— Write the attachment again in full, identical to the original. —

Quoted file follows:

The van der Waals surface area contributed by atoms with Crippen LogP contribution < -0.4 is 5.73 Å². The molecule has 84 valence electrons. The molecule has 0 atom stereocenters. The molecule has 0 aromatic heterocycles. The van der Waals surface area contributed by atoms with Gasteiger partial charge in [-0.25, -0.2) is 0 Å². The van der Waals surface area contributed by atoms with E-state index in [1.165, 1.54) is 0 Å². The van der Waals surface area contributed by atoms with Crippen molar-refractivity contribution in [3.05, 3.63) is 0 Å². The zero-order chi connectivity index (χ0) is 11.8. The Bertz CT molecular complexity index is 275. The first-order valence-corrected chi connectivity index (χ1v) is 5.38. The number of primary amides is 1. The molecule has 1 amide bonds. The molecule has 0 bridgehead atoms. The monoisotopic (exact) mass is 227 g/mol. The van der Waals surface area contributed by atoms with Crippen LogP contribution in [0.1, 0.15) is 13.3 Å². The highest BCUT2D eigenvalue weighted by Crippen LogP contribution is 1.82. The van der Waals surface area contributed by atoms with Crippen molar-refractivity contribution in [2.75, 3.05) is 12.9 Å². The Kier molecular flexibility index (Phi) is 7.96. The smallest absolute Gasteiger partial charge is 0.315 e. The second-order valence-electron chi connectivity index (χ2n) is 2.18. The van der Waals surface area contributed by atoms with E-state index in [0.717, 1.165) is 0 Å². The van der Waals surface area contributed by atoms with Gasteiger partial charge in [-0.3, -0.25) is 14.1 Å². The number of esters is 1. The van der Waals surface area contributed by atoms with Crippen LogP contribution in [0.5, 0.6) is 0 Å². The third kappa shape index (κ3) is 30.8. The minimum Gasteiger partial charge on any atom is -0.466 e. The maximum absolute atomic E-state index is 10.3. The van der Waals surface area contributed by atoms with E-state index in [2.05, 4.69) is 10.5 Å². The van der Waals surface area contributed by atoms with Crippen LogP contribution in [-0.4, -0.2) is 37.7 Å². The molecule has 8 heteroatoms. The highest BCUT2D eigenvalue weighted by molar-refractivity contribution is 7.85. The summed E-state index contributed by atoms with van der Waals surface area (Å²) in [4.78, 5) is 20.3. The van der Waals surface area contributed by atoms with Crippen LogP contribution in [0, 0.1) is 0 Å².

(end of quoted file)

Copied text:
The van der Waals surface area contributed by atoms with Crippen LogP contribution < -0.4 is 5.73 Å². The molecule has 84 valence electrons. The molecule has 0 atom stereocenters. The molecule has 0 aromatic heterocycles. The van der Waals surface area contributed by atoms with Gasteiger partial charge in [-0.25, -0.2) is 0 Å². The van der Waals surface area contributed by atoms with E-state index in [1.165, 1.54) is 0 Å². The van der Waals surface area contributed by atoms with Crippen molar-refractivity contribution in [3.05, 3.63) is 0 Å². The zero-order chi connectivity index (χ0) is 11.8. The Bertz CT molecular complexity index is 275. The first-order valence-corrected chi connectivity index (χ1v) is 5.38. The number of primary amides is 1. The molecule has 1 amide bonds. The molecule has 0 bridgehead atoms. The monoisotopic (exact) mass is 227 g/mol. The van der Waals surface area contributed by atoms with Crippen LogP contribution in [0.1, 0.15) is 13.3 Å². The highest BCUT2D eigenvalue weighted by Crippen LogP contribution is 1.82. The van der Waals surface area contributed by atoms with Crippen molar-refractivity contribution in [2.75, 3.05) is 12.9 Å². The Kier molecular flexibility index (Phi) is 7.96. The smallest absolute Gasteiger partial charge is 0.315 e. The second-order valence-electron chi connectivity index (χ2n) is 2.18. The van der Waals surface area contributed by atoms with E-state index in [0.717, 1.165) is 0 Å². The van der Waals surface area contributed by atoms with Gasteiger partial charge in [-0.3, -0.25) is 14.1 Å². The number of esters is 1. The van der Waals surface area contributed by atoms with Crippen LogP contribution in [0.5, 0.6) is 0 Å². The third kappa shape index (κ3) is 30.8. The minimum Gasteiger partial charge on any atom is -0.466 e. The maximum absolute atomic E-state index is 10.3. The van der Waals surface area contributed by atoms with E-state index in [2.05, 4.69) is 10.5 Å². The van der Waals surface area contributed by atoms with Crippen LogP contribution in [-0.4, -0.2) is 37.7 Å². The molecule has 8 heteroatoms. The highest BCUT2D eigenvalue weighted by molar-refractivity contribution is 7.85. The summed E-state index contributed by atoms with van der Waals surface area (Å²) in [4.78, 5) is 20.3. The van der Waals surface area contributed by atoms with Crippen LogP contribution in [0, 0.1) is 0 Å².